Mother of Casey Goodson Jr. demands justice as FBI opens investigation into fatal police shooting

The sheriff's office claims Goodson waived a gun at them.

December 09, 2020, 2:24 PM

The family of Casey Goodson Jr. is calling for justice after the 23-year-old was shot dead while entering his home on Dec. 4 in Columbus, Ohio.

Goodson was fatally shot by Franklin County Sheriff’s Office deputy Jason Meade, but the details of what led up to the shooting differ between the authorities and Goodson's family. Meade, who had been taking part in an unsuccessful search for a fugitive along with the U.S. Marshals Service, said Goodson -- who was not the target of the search -- waved a gun at him when he drove by his police car. Meade confronted Goodson outside his home, and he refused to drop his gun, U.S. Marshal Peter Tobin said at a press conference last Friday.

But Goodson's family said he was returning from a dentist appointment and had a Subway sandwich in his hand, according to family co-counsel Sean L. Walton.

"Casey had the screen door open and his keys in the door, and Deputy Jason Meade fired shots at Casey," Walton told ABC News on Tuesday. "He fell into the house, where he lay in his kitchen."

The preliminary cause of death was multiple gunshot wounds to the torso, the Franklin County Coroner's Office said in a statement Wednesday. However, the coroner said she cannot determine the direction of the bullets without further investigation, ABC Columbus affiliate WSYX reported.

Goodson's mother, Tamala Payne, told ABC News she was at work when she heard her son had been shot.

"[Meade] took an oath to serve and protect and clearly that's not what he does. ... Therefore, I want justice for my son," Payne told ABC News.

"My 5-year-old called me, crying and screaming, 'Mommy, Casey just got shot,'" said Payne, who added that the child witnessed Goodson's death.

Police said a gun was found at the scene, but Goodson's family said he was a legal gun owner.

According to a statement released by the Columbus Police Department, many facts about the incident will remain unknown until the investigation is completed. The Columbus Police Department is investigating the shooting, as the sheriff's office does not look into fatal shootings by its own deputies.

PHOTO: Casey Goodson, 23, of Columbus, Ohio, pictured in an undated handout photo, was shot and killed by a Franklin County Sheriff's deputy on Dec. 4, 2020.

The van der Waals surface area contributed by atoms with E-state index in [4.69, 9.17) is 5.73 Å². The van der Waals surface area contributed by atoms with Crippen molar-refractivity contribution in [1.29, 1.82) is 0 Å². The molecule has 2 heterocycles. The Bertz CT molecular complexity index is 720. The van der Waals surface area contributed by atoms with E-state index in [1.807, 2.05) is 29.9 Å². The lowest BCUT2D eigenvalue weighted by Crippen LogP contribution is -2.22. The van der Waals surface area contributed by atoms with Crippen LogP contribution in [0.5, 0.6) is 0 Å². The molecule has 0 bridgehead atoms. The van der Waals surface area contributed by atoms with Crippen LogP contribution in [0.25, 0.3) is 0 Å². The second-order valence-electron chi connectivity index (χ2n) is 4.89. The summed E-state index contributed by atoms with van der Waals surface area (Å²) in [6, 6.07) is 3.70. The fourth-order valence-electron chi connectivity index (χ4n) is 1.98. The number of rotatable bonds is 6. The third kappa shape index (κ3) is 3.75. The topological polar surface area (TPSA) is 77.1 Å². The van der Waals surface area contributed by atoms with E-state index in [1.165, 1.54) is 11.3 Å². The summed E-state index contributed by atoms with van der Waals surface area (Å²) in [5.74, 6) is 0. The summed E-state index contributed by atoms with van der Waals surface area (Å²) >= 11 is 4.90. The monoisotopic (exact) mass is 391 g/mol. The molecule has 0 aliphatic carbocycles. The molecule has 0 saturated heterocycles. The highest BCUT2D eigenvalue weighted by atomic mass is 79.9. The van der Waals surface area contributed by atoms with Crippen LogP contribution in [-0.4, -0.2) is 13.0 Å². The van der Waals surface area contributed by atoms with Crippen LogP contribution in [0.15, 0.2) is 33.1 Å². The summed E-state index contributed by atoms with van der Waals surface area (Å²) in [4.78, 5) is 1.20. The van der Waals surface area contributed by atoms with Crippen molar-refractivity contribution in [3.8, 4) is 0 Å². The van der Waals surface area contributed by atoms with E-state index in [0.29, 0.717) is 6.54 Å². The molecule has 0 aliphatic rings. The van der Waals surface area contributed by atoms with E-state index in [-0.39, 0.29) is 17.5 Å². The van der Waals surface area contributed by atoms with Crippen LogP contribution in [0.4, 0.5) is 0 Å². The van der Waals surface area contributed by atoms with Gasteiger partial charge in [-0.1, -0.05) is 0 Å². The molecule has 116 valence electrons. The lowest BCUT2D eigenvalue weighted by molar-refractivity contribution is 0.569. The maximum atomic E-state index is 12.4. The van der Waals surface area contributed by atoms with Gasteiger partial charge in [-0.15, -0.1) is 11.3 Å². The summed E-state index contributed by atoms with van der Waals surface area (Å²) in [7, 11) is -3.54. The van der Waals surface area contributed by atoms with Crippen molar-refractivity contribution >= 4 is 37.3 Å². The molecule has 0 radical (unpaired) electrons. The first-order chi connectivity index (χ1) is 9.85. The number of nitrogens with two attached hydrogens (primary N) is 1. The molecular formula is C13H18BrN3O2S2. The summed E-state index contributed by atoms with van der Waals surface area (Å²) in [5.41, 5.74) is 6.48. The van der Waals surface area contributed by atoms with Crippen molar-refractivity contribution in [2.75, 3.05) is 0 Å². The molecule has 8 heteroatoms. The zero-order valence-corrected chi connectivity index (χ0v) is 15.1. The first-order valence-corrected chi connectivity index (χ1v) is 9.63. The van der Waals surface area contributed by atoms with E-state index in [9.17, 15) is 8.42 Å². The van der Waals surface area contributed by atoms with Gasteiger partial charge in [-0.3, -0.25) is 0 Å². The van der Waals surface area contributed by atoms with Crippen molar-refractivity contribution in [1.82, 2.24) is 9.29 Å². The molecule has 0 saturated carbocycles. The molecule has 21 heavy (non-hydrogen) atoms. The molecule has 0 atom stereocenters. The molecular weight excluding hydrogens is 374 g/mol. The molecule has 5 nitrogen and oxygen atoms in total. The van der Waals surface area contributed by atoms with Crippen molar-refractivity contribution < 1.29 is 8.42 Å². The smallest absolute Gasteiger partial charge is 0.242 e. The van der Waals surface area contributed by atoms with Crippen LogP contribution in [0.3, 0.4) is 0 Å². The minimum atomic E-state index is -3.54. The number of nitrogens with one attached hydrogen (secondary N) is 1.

Casey Goodson, 23, of Columbus, Ohio, pictured in an undated handout photo, was shot and killed by a Franklin County Sheriff's deputy on Dec. 4, 2020.
Family of Casey Goodson

There is no police video of the shooting, because Franklin County Sheriff's task force officers are not issued body cameras.

Meade is a 17-year veteran of the sheriff's office, but he had been permanently assigned to work with the U.S. Marshals Service, according to WSYX.

"What I believe in my heart happened is that Casey was murdered in cold blood for being a Black man," said Payne. "[The deputy] deserves to be in jail. He deserves to be prosecuted to the fullest extent of the law."

"The deputy sheriff's office and whoever else is involved needs to take proper steps in ensuring that their deputies are trained properly," she added.

Ohio Sen. Sherrod Brown tweeted Monday that Goodson was "yet another young Black man who should be alive today" and called for a full investigation into his death.

"We stand with Sen. Brown in saying that this is unfortunately another Black life lost, but it has to stop," Walton told ABC News Live. "Casey enjoyed exercising his right to carry a gun, and we are not sure what happened that day, but no allegations of wrongdoing have been made. Casey was a law-abiding citizen."

PHOTO: Casey Goodson, 23, of Columbus, Ohio, pictured in an undated handout photo, was shot and killed by a Franklin County Sheriff's deputy on Dec. 4, 2020.
Casey Goodson, 23, of Columbus, Ohio, pictured in an undated handout photo, was shot and killed by a Franklin County Sheriff's deputy on Dec. 4, 2020.
Family of Casey Goodson

On Tuesday, U.S. Attorney David M. DeVillers announced that the U.S. Attorneys Office and the FBI will review Goodson's death.

The civil rights division of the Department of Justice, the Cincinnati division of the FBI and the Columbus Police Department will review whether any federal civil rights laws were violated, according to a statement.

DeVillers said federal authorities will "take appropriate action if the evidence indicates any federal civil rights laws were violated."

"The family is demanding an immediate answer as to what happened that caused the deputy to choose to take Casey's life," Walton said.

Payne said that she will continue to be her son's voice throughout the process.

"My son, as I've stated a thousand times, was an amazing little boy. And he was still a little boy because he is always going to be my baby," Payne said. "Just knowing that Jason Meade took his voice, he no longer has one. Therefore, I am his voice and I know that I have to be his voice. ... I have to stand up for my son because, if I don't, no one else will."

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